The majority of dry eye symptoms are due to a chronic inflammation of the lacrimal functional unit resulting in a loss of tear film integrity and normal function. This leads to a reduction in the ability of the ocular surface to respond to environmental challenges. The underlying cause of tear film dysfunction is the alteration of tear aqueous, mucin, and lipid components. This may result from a systemic autoimmune disease or a local autoimmune event. A lack of systemic androgen support to the lacrimal gland has been shown to be a facilitative factor in the initiation of this type of pathophysiology. Tear secretion is controlled by the lacrimal functional unit consisting of the ocular surface (cornea, conjunctiva, accessory lacrimal glands, and meibomian glands), the main lacrimal gland and the interconnecting innervation. If any portion of this functional unit is compromised, lacrimal gland support to the ocular surface is impeded. Factors such as neurogenic inflammation and T cell involvement in the disease pathogenesis as well as newly developed animal models of ocular surface inflammation are discussed.
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            Chemistry and metabolism of lipids in the vertebrate retina

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              Changes in the tear film and ocular surface from dry eye syndrome.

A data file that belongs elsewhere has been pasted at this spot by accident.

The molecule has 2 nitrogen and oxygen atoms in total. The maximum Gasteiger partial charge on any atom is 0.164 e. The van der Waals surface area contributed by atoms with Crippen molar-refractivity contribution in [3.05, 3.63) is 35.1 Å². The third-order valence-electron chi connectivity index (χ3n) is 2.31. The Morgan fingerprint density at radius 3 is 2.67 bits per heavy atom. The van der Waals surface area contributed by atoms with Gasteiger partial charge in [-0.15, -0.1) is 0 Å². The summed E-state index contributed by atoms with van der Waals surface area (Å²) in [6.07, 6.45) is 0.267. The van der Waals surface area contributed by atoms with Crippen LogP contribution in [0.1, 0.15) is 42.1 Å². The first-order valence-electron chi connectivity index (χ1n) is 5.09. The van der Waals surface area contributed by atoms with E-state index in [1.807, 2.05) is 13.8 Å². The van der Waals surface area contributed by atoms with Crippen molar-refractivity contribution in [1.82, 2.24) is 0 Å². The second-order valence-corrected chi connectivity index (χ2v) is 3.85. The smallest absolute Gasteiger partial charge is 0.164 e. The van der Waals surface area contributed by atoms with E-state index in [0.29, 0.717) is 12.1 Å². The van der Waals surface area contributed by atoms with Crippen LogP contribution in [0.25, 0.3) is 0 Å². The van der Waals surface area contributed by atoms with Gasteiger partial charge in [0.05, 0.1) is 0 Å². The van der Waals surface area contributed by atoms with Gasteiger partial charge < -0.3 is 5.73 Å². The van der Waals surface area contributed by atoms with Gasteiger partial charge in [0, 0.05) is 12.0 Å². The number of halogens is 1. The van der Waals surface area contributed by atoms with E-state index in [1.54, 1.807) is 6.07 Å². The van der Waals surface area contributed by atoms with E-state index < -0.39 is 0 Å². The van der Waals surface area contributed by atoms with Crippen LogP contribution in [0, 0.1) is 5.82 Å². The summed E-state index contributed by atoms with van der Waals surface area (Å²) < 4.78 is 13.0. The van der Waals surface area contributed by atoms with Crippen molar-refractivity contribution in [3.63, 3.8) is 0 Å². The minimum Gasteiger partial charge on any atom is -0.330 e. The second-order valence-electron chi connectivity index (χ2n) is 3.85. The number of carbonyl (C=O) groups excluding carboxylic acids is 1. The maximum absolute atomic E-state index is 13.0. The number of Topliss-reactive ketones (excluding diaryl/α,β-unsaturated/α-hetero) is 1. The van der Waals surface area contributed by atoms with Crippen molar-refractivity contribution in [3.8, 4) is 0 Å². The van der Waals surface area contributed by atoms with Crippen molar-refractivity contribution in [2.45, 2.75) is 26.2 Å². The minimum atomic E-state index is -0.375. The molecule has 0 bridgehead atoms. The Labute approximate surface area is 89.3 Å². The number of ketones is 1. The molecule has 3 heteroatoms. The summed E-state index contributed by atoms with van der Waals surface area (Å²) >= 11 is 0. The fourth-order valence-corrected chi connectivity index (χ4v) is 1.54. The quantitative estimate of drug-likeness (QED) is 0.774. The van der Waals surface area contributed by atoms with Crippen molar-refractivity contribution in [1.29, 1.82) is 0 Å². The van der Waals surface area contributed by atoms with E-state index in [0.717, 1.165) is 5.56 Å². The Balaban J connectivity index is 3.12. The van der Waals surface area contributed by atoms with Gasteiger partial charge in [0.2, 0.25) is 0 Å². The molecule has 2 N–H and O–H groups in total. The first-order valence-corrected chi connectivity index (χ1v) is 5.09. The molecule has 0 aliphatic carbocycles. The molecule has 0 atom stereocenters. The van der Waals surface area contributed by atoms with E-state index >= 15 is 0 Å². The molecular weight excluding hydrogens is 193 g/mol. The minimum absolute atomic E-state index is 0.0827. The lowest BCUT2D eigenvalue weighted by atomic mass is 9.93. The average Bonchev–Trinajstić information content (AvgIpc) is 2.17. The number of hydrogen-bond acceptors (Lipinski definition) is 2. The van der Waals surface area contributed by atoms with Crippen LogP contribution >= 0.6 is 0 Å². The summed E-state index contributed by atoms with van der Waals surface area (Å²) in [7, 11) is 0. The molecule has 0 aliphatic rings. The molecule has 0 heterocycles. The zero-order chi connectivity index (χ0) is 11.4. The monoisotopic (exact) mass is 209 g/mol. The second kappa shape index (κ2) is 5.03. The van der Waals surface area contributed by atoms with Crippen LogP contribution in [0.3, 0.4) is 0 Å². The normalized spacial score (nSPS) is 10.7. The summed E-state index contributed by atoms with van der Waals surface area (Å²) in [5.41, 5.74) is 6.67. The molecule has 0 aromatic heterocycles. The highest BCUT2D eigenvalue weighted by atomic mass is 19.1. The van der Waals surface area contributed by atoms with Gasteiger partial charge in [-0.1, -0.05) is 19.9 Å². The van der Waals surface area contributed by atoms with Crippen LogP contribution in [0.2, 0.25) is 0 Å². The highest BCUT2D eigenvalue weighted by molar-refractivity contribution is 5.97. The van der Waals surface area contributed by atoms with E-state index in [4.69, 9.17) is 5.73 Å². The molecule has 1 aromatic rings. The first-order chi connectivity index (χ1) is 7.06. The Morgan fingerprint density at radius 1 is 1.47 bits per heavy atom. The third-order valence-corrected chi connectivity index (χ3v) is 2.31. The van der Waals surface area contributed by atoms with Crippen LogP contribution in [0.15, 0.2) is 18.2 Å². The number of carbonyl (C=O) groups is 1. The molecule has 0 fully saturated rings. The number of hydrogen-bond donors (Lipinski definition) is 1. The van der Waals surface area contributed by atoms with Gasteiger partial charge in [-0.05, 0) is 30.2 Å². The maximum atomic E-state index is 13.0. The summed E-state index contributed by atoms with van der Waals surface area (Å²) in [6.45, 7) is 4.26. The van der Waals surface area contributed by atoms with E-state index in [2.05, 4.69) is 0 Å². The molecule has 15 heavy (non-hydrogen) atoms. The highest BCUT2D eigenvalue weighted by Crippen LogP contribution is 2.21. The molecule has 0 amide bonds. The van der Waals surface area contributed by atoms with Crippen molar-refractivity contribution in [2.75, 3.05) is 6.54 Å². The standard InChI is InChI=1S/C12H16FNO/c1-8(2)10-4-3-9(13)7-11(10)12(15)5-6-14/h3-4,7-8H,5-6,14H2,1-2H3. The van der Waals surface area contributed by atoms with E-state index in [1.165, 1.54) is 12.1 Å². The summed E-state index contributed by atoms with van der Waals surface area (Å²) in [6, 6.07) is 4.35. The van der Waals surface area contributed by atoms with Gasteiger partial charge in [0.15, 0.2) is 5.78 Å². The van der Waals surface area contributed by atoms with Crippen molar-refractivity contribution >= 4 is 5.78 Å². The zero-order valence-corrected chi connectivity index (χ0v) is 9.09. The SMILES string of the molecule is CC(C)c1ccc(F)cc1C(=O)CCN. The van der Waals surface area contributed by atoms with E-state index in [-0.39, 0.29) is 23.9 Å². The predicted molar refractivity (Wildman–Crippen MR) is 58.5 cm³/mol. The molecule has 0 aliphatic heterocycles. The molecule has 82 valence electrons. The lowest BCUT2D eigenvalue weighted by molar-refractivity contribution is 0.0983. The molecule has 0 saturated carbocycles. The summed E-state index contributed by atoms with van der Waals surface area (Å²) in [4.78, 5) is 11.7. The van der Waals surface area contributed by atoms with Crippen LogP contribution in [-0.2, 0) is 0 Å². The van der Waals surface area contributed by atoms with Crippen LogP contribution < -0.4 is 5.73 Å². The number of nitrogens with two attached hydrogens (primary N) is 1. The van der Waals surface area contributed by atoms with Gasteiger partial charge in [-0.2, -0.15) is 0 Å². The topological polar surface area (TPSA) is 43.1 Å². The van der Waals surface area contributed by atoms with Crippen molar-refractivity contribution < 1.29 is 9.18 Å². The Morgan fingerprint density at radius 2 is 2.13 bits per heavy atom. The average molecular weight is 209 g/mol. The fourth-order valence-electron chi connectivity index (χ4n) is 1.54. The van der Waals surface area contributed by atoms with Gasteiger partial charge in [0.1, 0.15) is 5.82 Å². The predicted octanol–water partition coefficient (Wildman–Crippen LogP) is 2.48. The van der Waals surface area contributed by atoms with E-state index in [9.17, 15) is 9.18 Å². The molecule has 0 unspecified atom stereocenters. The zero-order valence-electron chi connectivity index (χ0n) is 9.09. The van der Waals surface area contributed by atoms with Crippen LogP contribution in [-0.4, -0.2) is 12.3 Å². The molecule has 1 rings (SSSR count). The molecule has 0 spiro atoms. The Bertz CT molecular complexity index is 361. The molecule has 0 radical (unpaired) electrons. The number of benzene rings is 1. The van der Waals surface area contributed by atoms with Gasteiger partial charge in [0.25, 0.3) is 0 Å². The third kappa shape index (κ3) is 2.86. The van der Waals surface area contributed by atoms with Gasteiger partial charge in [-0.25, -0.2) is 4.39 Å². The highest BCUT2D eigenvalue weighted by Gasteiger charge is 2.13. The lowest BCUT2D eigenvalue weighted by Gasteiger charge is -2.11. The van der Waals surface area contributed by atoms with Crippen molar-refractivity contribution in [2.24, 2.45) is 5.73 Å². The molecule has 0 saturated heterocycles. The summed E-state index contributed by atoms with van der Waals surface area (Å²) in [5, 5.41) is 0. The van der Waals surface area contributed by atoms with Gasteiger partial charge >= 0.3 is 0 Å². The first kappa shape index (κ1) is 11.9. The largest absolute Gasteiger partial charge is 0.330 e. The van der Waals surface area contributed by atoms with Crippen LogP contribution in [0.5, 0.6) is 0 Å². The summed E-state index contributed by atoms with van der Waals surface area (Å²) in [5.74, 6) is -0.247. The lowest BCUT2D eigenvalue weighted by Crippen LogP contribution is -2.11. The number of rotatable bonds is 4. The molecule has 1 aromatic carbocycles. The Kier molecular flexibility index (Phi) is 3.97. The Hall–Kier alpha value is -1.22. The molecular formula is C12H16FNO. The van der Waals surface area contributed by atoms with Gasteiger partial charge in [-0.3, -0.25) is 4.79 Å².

Dry eye syndrome (DES) refers to a spectrum of ocular surface diseases with diverse and frequently multiple aetiologies. The common feature of the various manifestations of DES is an abnormal tear film. Tear film abnormalities associated with DES are tear deficiency, owing to insufficient supply or excessive loss, and anomalous tear composition. These categorizations are artificial, as in reality both often coexist. DES disrupts the homeostasis of the tear film with its adjacent structures, and adversely affects its ability to perform essential functions such as supporting the ocular surface epithelium and preventing microbial invasion. In addition, whatever the initial trigger, moderate and severe DES is characterized by ocular surface inflammation, which in turn becomes the cause and consequence of cell damage, creating a self-perpetuating cycle of deterioration. Progress has been made in our understanding of the aetiology and pathogenesis of DES, and these advances have encouraged a proliferation of therapeutic options. This article aims to amalgamate prevailing ideas of DES development, and to assist in that, relevant aspects of the structure, function, and production of the tear film are reviewed. Additionally, a synopsis of therapeutic strategies for DES is presented, detailing treatments currently available, and those in development.